This my great uncle. And then my pilot grandfather, who raced at Brooklyn race circuit between the wars, let the side down  in 1913

Speeding ticket Percy Francis b

Speeding ticket Percy Francis

Speeding ticket Percy Francis a

summons for speeding offence

It’s good to know its genetic and not my fault then…

About TanGental

My name is Geoff Le Pard. Once I was a lawyer; now I am a writer. I've published several books: a four book series following Harry Spittle as he grows from hapless student to hapless partner in a London law firm; four others in different genres; a book of poetry; four anthologies of short fiction; and a memoir of my mother. I have several more in the pipeline. I have been blogging regularly since 2014, on topic as diverse as: poetry based on famous poems; memories from my life; my garden; my dog; a whole variety of short fiction; my attempts at baking and food; travel and the consequent disasters; theatre, film and book reviews; and the occasional thought piece. Mostly it is whatever takes my fancy. I avoid politics, mostly, and religion, always. I don't mean to upset anyone but if I do, well, sorry and I suggest you go elsewhere. These are my thoughts and no one else is to blame. If you want to nab anything I post, please acknowledge where it came from.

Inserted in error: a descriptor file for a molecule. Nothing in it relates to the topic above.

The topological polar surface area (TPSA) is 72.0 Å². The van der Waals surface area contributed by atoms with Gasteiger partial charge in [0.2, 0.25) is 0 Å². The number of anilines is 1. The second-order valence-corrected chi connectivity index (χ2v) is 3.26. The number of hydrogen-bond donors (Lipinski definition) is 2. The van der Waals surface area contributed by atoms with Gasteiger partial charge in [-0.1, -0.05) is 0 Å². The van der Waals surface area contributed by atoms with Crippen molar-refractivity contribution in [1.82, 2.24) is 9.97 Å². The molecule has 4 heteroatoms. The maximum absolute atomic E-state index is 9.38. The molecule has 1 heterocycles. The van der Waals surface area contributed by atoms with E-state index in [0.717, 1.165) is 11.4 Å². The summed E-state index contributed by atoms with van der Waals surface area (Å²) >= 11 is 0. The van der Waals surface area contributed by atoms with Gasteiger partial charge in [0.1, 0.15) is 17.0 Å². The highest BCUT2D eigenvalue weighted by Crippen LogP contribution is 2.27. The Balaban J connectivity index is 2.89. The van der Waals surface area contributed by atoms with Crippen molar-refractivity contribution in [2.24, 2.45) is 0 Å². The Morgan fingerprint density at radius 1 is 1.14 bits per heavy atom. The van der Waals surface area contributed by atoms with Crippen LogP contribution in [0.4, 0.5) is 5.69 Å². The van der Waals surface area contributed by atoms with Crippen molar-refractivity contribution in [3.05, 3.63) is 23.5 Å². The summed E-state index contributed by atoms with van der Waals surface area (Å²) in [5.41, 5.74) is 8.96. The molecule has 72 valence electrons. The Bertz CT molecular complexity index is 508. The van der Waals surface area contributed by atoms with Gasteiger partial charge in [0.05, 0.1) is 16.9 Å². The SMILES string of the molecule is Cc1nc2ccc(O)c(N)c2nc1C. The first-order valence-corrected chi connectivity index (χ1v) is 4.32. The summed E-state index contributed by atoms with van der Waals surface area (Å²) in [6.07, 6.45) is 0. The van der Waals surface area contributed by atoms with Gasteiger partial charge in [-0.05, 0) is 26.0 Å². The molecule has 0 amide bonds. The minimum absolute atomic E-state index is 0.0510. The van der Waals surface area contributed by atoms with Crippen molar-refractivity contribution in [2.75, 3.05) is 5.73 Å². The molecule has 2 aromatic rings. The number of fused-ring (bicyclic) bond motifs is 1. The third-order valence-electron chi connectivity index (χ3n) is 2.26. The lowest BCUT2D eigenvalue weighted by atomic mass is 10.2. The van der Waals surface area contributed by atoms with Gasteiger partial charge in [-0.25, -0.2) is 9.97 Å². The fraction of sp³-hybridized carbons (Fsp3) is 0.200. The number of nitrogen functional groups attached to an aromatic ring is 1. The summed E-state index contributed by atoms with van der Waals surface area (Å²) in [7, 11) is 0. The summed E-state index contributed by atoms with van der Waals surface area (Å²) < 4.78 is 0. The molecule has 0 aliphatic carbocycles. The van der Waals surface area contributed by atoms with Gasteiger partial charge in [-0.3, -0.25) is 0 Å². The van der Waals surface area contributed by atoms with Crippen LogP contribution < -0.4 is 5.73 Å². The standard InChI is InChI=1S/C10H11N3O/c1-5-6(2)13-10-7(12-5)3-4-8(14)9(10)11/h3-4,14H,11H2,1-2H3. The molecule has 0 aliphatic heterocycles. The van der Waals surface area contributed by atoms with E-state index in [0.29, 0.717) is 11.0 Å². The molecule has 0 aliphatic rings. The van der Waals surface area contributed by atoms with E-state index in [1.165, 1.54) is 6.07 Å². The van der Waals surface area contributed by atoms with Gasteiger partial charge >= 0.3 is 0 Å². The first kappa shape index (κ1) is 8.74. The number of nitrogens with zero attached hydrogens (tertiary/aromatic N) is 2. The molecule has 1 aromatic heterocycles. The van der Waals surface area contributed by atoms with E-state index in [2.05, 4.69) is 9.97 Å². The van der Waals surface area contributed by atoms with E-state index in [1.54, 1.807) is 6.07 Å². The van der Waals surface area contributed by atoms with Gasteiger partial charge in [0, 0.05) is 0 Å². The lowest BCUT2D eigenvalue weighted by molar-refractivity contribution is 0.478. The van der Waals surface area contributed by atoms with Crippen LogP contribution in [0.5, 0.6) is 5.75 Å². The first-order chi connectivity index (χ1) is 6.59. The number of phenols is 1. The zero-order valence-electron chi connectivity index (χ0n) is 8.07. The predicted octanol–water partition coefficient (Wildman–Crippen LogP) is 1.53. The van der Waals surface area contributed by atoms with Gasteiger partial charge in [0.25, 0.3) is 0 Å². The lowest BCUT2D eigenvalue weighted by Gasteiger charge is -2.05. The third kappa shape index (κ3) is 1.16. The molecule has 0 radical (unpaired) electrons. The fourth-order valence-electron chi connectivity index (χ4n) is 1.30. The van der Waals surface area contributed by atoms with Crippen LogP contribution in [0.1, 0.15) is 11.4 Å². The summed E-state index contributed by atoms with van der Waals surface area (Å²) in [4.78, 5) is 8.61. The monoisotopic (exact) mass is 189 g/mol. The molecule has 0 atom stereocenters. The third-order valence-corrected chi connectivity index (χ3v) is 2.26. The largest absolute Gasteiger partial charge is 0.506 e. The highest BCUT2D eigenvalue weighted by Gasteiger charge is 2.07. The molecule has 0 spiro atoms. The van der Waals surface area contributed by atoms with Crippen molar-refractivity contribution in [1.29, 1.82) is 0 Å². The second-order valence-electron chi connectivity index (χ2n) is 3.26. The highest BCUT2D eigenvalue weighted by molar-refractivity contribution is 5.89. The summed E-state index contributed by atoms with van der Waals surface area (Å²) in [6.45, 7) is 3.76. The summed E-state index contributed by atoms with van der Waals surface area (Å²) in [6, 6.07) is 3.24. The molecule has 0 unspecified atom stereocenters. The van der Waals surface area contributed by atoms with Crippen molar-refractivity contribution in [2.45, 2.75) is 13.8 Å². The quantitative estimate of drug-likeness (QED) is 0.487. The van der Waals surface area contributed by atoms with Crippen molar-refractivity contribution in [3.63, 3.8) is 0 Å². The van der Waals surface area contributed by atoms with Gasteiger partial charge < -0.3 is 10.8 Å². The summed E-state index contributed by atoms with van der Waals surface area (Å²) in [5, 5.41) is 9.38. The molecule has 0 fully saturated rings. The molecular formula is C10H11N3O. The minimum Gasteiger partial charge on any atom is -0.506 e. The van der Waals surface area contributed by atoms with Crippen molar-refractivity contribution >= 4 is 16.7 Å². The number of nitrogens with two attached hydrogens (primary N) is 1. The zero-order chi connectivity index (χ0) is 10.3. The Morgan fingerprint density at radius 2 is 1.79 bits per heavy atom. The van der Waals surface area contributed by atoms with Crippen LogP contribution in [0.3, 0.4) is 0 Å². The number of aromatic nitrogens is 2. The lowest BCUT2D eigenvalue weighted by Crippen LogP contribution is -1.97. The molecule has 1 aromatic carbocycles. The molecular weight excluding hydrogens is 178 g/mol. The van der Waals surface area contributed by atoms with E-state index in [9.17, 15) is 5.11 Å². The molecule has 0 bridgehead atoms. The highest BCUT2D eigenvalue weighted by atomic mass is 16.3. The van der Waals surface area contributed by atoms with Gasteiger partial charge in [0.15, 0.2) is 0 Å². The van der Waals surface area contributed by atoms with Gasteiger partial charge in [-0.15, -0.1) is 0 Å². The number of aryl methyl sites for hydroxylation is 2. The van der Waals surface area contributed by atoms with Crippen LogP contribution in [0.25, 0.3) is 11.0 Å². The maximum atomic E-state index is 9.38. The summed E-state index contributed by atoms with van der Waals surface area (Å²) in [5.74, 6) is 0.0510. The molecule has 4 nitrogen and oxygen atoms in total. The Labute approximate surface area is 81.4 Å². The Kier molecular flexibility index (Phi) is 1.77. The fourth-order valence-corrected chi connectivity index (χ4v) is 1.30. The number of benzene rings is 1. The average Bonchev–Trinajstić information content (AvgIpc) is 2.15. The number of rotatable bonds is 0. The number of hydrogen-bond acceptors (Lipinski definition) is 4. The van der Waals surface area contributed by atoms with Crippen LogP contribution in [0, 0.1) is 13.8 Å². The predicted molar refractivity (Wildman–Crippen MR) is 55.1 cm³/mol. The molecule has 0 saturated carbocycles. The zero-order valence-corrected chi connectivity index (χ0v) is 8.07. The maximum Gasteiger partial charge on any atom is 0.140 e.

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7 Responses to A short history of speed freakery

  1. Annecdotist says:

    I love how you’ve decided to blame your genes for this, Geoff, but isn’t it interesting how we feel entitled to break the speed limit in a way that we’d never dream of doing in relation to other laws? I’m glad you found the course helpful and not a patronising “telling off” – I’m sure Norah would agree it’s a good model for learning to give people the information and let them decide what to do with it.